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FIT FOOD scales

Classifying food as generally "good" or "bad" is an oversimplification. FIT FOOD helps you to start digging a bit deeper. 


Food has different components like protein, fiber, carbs, and fat. Therefore, the same food item may contribute to your healthy diet in one dimension and be a liability in another dimension. Additionally, some foods viewed with suspicion health-wise (like high-carb food or plant-based oil) are quite cost-effective nutrients with a low carbon footprint - and are therefore vital in the food mix.


Therefore, the mix of foods is what is important for your health and the environment. To explore this FIT FOOD offers several views, used in the different game modes:

View 1: "per 100g"

This is the traditional view from food packages in many countries and what websites and calorie counters often provide.

View 2: "% of target"

This is more unusual, but as soon as you get used to it, you may want to see it on packages as well.

View 3: "Nutri-Score"

Developed by the French public health agency, Nutri-Score communicates the health impact of different types of food easily understood by consumers.


Example: bananas

Bananas are bad. What, really? No, bananas are good! Actually, they are both (like most food). Here is the explanation:

Part 1: bananas are low on protein

Bananas have just one gram and a bit per 100 grams. 100 grams of banana provides 89 calories (=kCal). An average human on a 2,000 calorie diet should eat 62 grams of protein per day. This means on average 0.031 grams of protein per calorie. As the banana only has 0.012 grams the View 2 "% of target" shows just 39%.

Bananas are not a good source of protein.


Part 2: bananas are high on fiber

Bananas have 2.6 grams of fiber per 100 grams. In the 2,000 calorie diet, about 30 grams of fiber per day should be included, on average 0.015 grams of fiber per calorie. As the banana has 0.0292 grams the View 2 "% of target" shows 195%.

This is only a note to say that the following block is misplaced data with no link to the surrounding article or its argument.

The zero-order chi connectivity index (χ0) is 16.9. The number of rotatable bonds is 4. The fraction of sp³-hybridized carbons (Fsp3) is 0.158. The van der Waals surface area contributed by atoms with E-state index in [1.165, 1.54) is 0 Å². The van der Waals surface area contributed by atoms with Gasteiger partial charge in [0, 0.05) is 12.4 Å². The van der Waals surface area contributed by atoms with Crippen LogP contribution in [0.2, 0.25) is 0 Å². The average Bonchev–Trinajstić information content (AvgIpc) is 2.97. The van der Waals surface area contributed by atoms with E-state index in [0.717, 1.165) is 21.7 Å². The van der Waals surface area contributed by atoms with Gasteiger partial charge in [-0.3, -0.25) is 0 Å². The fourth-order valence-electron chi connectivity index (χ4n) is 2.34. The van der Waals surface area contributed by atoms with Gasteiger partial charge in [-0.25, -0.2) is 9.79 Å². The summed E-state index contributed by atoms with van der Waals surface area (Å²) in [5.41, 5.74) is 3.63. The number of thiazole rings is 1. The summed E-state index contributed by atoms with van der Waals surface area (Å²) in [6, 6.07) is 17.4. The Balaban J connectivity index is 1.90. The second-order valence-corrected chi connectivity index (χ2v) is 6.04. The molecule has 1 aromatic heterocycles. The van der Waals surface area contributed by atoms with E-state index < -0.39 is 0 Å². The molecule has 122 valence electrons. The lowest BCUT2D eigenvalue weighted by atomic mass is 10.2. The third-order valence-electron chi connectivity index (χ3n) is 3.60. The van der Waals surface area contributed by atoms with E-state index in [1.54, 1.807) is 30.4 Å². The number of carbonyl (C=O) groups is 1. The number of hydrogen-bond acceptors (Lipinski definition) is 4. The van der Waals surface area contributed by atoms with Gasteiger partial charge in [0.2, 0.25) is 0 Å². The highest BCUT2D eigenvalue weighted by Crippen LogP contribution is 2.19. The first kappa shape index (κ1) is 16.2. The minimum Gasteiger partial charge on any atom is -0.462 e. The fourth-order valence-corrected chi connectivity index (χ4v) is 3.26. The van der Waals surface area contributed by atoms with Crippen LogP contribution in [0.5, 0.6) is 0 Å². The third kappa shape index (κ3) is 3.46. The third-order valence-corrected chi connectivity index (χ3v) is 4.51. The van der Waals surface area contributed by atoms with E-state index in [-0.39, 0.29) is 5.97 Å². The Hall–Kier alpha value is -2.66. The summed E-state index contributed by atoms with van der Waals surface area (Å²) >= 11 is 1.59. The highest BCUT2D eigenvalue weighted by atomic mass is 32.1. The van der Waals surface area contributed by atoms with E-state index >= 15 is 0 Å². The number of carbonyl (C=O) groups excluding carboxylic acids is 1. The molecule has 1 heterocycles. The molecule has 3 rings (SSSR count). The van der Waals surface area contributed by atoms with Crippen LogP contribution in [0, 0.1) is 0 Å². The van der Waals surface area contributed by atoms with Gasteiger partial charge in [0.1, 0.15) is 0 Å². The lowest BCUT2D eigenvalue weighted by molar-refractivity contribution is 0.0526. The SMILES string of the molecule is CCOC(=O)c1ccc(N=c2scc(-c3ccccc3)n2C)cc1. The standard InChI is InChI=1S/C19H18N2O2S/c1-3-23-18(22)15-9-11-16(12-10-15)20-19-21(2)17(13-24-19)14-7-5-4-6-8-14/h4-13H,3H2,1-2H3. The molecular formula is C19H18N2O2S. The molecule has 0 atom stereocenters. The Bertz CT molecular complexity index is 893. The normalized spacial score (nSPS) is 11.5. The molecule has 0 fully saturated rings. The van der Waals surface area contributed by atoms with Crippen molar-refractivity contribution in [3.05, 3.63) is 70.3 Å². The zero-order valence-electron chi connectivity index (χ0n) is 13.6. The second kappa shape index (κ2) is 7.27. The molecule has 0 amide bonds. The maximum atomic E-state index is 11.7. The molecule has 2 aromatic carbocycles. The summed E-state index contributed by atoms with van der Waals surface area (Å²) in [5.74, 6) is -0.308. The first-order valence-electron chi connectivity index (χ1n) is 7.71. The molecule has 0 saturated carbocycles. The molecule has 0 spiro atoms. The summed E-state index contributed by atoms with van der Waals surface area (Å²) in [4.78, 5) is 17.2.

Bananas rock!



Here are the calculations for PROTEIN, in case you are interested:

The target is calculated by dividing the protein target by the calorie target.

target = (protein target) / (calorie target)

            = (62 g dialy) / (2,000 kCal daily)

            = (62 / 2,000)   (g per kCal)

             = 0.031              (g per kCal)

The actual is calculated by dividing the protein content by the calories of the bananas.

actual = (actual protein) / (actual calories)

            = (1.09 g/100g) / (89 kCal/100g)

            = (1,09   /   89)    (g per kCal)

             = 0.012                 (g per kCal)

The percentage is calculated by dividing the actual by the target

percentage = (actual)   /   (target)

                     = 0.012   /   0.031

                     = 0.387

                     = 39%

Targets are averges

All numbers are (rough) averages!

Targets are averages

People are different, and so are their needs. In the Wikipedia article linked above a protein target of 0.8g per day per kg of body mass is mentioned. Also, higher targets are listed, e.g. when exercising to gain strength. But as we use the same target across all food cards, the numbers will still give you a good relative view of which foods are rich in protein and which are low in it. By playing FIT FOOD you will get a good basic understanding of this, helping you to go into more detail as you learn more about food over time.

Below is an interesting publication by the World Health Organization (WHO) on determining the protein requirements. It is quite extensive. We add this link to give a hint on the complexity of food and to show which methods help to get a better grasp of the topic.

Actuals are averages

Food is mostly grown in nature, so, even things that are called the same ("bananas") may have varying chemical components. We take our figures from government databases, averaging across many products. FIT FOOD helps you to get a good overview but at the same time appreciate the complexity of the topic.

For further reading, here is a link to our list of sources.

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